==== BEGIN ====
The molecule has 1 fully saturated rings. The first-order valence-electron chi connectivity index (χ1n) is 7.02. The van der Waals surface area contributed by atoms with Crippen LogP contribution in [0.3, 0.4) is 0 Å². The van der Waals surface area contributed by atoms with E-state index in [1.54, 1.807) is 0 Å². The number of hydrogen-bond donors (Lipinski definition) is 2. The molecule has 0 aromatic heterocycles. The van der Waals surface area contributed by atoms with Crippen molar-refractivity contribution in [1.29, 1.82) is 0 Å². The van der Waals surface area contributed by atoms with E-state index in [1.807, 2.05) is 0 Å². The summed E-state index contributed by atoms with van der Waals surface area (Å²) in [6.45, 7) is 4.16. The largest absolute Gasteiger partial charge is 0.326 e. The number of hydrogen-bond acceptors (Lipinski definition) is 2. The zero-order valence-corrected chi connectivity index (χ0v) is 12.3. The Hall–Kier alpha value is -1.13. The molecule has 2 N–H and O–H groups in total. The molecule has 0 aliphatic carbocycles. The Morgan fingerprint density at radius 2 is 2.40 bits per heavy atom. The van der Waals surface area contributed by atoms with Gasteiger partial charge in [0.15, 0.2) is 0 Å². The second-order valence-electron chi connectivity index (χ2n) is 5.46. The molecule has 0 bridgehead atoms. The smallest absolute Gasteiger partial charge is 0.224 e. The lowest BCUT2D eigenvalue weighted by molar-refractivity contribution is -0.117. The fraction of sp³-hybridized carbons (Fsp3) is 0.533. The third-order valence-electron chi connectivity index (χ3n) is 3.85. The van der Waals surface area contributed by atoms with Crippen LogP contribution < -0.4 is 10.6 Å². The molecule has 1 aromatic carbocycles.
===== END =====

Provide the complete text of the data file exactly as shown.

The molecule has 1 fully saturated rings. The first-order valence-electron chi connectivity index (χ1n) is 7.02. The van der Waals surface area contributed by atoms with Crippen LogP contribution in [0.3, 0.4) is 0 Å². The van der Waals surface area contributed by atoms with E-state index in [1.54, 1.807) is 0 Å². The number of hydrogen-bond donors (Lipinski definition) is 2. The molecule has 0 aromatic heterocycles. The van der Waals surface area contributed by atoms with Crippen molar-refractivity contribution in [1.29, 1.82) is 0 Å². The van der Waals surface area contributed by atoms with E-state index in [1.807, 2.05) is 0 Å². The summed E-state index contributed by atoms with van der Waals surface area (Å²) in [6.45, 7) is 4.16. The largest absolute Gasteiger partial charge is 0.326 e. The number of hydrogen-bond acceptors (Lipinski definition) is 2. The zero-order valence-corrected chi connectivity index (χ0v) is 12.3. The Hall–Kier alpha value is -1.13. The molecule has 2 N–H and O–H groups in total. The molecule has 0 aliphatic carbocycles. The Morgan fingerprint density at radius 2 is 2.40 bits per heavy atom. The van der Waals surface area contributed by atoms with Gasteiger partial charge in [0.15, 0.2) is 0 Å². The second-order valence-electron chi connectivity index (χ2n) is 5.46. The molecule has 0 bridgehead atoms. The smallest absolute Gasteiger partial charge is 0.224 e. The lowest BCUT2D eigenvalue weighted by molar-refractivity contribution is -0.117. The fraction of sp³-hybridized carbons (Fsp3) is 0.533. The third-order valence-electron chi connectivity index (χ3n) is 3.85. The van der Waals surface area contributed by atoms with Crippen LogP contribution < -0.4 is 10.6 Å². The molecule has 1 aromatic carbocycles.